US Coins

Monday Morning Brief for Dec. 14, 2020: Preparing for a look back

The coronavirus pandemic battered all aspects of society, including the numismatic community with major shows canceled and mints shutting their doors.

Original images courtesy of Powercoin.

Every December, the editorial staff of Coin World looks back at the year just closing to select what it believes were the top 10 stories in the numismatic community. This year is no exception.

You will read about our selection in the weeks ahead.

Obviously, the pandemic will make the cut. Its effect on the hobby has followed the path of its impact on the broader world. It has not been pretty. Considered separately, the biggest pandemic stories could fill 10 individual slots, but we will probably group them under one headline rather than consider them individually.

But what other stories will make the list? We are still working on compiling that list. In the meantime, we would like to hear from you as to your top stories of 2020.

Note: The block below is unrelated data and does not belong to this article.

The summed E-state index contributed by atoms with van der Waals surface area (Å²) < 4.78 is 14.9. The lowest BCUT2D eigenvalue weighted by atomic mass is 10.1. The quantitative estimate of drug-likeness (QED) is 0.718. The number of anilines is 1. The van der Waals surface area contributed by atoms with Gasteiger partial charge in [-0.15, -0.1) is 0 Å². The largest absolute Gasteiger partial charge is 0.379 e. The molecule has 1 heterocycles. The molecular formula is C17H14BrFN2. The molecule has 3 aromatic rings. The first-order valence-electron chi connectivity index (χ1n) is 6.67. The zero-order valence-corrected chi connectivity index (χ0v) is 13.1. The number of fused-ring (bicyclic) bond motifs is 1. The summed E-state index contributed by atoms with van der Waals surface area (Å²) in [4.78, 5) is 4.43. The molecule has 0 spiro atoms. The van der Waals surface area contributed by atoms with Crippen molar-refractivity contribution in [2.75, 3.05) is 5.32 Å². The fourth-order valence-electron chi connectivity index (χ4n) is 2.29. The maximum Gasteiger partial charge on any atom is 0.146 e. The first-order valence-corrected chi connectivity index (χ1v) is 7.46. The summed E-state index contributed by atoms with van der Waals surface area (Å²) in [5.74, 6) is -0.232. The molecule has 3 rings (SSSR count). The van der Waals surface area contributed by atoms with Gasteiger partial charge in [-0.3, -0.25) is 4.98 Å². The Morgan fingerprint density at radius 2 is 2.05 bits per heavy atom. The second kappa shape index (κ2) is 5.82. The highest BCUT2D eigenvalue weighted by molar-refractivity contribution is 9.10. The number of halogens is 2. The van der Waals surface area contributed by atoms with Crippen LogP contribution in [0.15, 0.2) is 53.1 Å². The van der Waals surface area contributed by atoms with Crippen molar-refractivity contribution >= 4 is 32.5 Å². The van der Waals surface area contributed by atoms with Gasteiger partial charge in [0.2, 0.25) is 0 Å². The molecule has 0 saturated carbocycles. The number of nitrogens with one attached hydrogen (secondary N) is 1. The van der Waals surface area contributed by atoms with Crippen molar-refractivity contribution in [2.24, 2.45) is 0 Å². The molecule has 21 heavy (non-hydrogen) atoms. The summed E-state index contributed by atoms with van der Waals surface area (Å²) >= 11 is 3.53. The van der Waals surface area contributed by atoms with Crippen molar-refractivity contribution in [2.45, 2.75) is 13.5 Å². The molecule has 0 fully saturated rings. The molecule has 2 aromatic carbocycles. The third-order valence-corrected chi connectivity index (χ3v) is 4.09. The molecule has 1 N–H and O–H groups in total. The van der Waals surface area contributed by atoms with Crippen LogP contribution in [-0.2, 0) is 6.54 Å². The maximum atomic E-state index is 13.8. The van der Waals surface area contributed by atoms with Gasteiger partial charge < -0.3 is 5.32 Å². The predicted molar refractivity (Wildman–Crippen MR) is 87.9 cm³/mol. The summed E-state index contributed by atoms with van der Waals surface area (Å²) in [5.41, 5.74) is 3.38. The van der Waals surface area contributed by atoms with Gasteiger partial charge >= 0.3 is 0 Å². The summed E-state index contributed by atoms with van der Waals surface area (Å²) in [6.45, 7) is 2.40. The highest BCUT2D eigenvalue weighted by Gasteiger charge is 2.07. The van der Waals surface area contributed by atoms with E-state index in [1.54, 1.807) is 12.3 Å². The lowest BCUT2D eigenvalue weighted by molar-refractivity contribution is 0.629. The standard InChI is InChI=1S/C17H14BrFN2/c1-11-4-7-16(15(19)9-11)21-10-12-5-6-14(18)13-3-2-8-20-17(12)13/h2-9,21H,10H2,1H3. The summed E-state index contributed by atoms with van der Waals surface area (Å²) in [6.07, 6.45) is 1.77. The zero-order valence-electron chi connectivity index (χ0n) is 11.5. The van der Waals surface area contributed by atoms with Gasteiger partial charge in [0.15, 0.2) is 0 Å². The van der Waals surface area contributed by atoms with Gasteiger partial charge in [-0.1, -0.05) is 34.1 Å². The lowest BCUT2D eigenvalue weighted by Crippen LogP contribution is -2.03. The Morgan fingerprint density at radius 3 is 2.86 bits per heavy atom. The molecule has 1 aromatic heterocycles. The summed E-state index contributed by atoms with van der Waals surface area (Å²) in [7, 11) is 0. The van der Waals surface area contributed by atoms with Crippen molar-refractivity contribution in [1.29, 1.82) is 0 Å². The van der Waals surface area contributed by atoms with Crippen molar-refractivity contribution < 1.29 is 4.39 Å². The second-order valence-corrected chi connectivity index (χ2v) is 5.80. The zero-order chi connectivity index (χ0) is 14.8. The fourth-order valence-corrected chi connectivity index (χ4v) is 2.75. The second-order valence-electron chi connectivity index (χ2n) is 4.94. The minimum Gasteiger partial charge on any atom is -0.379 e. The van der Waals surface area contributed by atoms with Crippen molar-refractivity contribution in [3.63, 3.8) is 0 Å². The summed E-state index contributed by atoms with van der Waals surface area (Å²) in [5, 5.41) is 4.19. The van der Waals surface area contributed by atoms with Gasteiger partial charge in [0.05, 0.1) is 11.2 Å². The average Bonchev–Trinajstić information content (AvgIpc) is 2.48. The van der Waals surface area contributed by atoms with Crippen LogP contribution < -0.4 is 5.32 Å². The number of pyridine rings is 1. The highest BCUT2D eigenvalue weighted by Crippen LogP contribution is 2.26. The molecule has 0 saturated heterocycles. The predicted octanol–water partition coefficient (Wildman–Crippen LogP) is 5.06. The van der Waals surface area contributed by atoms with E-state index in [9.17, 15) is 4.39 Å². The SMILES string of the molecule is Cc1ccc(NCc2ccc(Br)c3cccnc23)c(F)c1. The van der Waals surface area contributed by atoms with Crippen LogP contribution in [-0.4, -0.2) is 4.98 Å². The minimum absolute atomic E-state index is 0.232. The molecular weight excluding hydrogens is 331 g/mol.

Retrospectives of this kind afford an opportunity to revisit the good and the bad of the past 12 months. We look at the stories that dominated the headlines for the year, the stories that generated the most excitement (and anger), and the stories that have the potential to leave a lasting effect on the numismatic community.

At Coin World, we have been celebrating our 60th anniversary since April (our first issue was dated in April 1960). One of our celebrations will continue into 2021, and it also needs your contribution.

We are compiling a list of living “influencers” from 1960 to 2020; you will find the list of candidates here. If you have not participated, please do so soon; your votes are critical to the final selection of recipients. Once the public voting is over, we will compile a final list and will publish the results in a special publication early next year after interviewing the “winners.”

It is likely that the current “influencers” survey will be the first of several such projects. If this first one proves popular, we may pursue additional similar recognitions. An obvious idea would be to recognize the most important figures in numismatics historically; our current list requires living interviewees, so ignores many researchers, dealers, collectors and club organizers no longer available. Other ideas are being considered by staff and management.

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